This is the news in brief from the United Nations.
“Millions of children” globally poisoned by pollution
Air pollution is “poisoning millions of children and ruining their lives” according to the World Health Organization, (WHO).
In a report release on Monday, the UN health agency said that some 1.8 billion children under the age of 15 breathe in air that is so toxic it poses health and developmental risks.
WHO estimates that in 2016, 600,000 children died from acute lower respiratory infections caused by polluted air.
The report also found that household air pollution from cooking combined with outside air pollution is responsible for more than 50 per cent of acute lower respiratory infections in children under age 5 in low- and middle-income countries.
The report was launched on the eve of WHO’s first-ever Global Conference on Air Pollution and Health, which kicks off on Tuesday in Geneva.
Tents arrive for 10,000 Indonesians made homeless by earthquake
Some 2,000 emergency tents have been delivered by the UN refugee agency, UNHCR, to people who have been made homeless by the recent earthquake and tsunami in Indonesia.
Around 10,000 children, women and men will be accommodated in the tents which arrived over the last week.
Additional aid, including more tents, sleeping mats, mosquito nets and solar lamps, is on its way.
According to the Indonesia National Agency for Disaster Management, the September 2018 quake and subsequent tsunami damaged around 68,000 houses, displacing 200,000 people and killing some 2,000 others.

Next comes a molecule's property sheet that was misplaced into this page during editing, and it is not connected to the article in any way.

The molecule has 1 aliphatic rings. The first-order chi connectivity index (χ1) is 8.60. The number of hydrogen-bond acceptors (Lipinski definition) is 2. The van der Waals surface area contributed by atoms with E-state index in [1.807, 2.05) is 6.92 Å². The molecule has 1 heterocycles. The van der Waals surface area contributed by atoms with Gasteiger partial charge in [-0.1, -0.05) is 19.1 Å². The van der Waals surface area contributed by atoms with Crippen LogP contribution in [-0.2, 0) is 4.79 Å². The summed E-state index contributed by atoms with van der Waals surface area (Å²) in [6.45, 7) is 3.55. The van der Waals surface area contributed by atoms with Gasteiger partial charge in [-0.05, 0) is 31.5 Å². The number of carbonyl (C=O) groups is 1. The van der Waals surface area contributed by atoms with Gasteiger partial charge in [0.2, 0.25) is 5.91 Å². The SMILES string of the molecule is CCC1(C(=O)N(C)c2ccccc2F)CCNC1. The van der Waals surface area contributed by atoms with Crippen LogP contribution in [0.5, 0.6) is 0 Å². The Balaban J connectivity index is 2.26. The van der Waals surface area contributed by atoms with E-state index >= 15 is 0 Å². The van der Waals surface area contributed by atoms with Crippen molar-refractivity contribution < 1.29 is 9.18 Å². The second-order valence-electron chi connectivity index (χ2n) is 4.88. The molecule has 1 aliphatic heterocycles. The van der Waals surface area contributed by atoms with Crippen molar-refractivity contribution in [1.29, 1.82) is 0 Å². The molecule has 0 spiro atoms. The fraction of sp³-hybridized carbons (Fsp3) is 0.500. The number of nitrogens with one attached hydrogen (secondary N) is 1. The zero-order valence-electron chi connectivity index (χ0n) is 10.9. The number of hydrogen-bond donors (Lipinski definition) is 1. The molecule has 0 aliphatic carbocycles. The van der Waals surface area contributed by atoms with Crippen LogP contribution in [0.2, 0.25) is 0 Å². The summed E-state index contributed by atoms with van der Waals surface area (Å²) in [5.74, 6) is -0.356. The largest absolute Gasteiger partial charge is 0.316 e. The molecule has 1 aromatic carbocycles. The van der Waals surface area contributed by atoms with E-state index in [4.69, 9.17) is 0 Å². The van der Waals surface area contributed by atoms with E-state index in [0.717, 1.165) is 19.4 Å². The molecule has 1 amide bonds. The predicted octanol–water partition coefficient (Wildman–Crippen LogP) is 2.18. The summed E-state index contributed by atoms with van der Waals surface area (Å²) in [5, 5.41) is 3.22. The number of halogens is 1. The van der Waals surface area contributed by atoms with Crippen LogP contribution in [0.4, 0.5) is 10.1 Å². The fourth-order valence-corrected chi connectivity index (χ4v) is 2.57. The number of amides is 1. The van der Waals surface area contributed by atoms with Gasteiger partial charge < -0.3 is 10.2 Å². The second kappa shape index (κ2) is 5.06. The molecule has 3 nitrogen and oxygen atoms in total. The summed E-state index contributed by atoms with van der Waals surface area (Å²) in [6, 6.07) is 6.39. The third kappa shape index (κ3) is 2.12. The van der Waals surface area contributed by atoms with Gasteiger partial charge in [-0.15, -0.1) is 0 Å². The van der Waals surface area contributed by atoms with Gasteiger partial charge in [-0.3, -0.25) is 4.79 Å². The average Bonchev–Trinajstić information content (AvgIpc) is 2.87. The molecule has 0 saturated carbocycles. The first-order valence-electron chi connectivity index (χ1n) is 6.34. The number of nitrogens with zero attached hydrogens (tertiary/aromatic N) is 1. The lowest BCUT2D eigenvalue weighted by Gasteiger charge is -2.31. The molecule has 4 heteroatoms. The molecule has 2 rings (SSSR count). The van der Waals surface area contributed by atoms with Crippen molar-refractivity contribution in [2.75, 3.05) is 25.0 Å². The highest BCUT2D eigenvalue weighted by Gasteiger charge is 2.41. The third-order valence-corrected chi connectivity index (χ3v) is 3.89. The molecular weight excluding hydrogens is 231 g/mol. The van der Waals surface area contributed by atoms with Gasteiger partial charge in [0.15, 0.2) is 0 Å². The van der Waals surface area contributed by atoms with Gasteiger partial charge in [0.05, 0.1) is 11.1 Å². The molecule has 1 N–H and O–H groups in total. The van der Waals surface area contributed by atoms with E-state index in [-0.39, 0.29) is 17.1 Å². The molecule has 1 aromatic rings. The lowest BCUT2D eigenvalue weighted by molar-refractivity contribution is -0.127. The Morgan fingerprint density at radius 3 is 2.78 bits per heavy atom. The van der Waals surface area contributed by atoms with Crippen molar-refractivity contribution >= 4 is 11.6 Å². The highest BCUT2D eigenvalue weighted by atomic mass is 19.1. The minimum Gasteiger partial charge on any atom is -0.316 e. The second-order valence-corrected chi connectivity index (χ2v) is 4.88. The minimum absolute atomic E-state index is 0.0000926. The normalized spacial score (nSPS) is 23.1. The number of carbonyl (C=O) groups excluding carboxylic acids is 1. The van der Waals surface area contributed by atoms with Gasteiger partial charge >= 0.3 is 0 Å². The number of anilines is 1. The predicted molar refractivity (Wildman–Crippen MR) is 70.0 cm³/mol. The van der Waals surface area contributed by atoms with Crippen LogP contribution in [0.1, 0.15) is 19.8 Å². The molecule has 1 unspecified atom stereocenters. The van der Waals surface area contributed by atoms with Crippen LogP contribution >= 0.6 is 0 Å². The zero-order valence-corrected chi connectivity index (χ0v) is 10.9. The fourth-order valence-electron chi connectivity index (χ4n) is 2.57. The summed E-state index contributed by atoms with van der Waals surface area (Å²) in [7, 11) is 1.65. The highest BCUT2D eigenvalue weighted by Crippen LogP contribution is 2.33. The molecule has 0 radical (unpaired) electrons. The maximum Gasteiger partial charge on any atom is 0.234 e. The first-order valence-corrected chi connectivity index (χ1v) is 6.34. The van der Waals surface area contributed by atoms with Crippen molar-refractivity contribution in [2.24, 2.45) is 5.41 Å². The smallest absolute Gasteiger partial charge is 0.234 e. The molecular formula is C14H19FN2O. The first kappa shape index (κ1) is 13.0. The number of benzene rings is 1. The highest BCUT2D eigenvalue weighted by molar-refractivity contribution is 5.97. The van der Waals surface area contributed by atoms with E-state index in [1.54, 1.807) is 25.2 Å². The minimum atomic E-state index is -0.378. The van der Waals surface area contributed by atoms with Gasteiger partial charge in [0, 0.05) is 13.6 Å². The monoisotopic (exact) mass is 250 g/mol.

UNHCR staff described the effects of the natural disaster as “beyond imagination” and “devastating.”
Saudi Arabia: Halt death sentences on minors, say UN experts
UN human rights experts have urged Saudi Arabia to immediately halt the execution of six people sentenced to death for alleged crimes committed when they were under the age 18.
The six, who face imminent execution, were sentenced for charges that experts said criminalize fundamental human rights, including the freedom of assembly and expression.
They were reportedly tortured and ill-treated, forced to confess, denied adequate legal assistance during trial and never had access to an effective complaint mechanism, the experts said.
Death penalty sentences and executions for crimes committed by persons below the age of 18 at the time of the offence run contrary to international law and standards.
The UN experts said they were in contact with Saudi authorities regarding the cases.
Liz Scaffidi, UN News.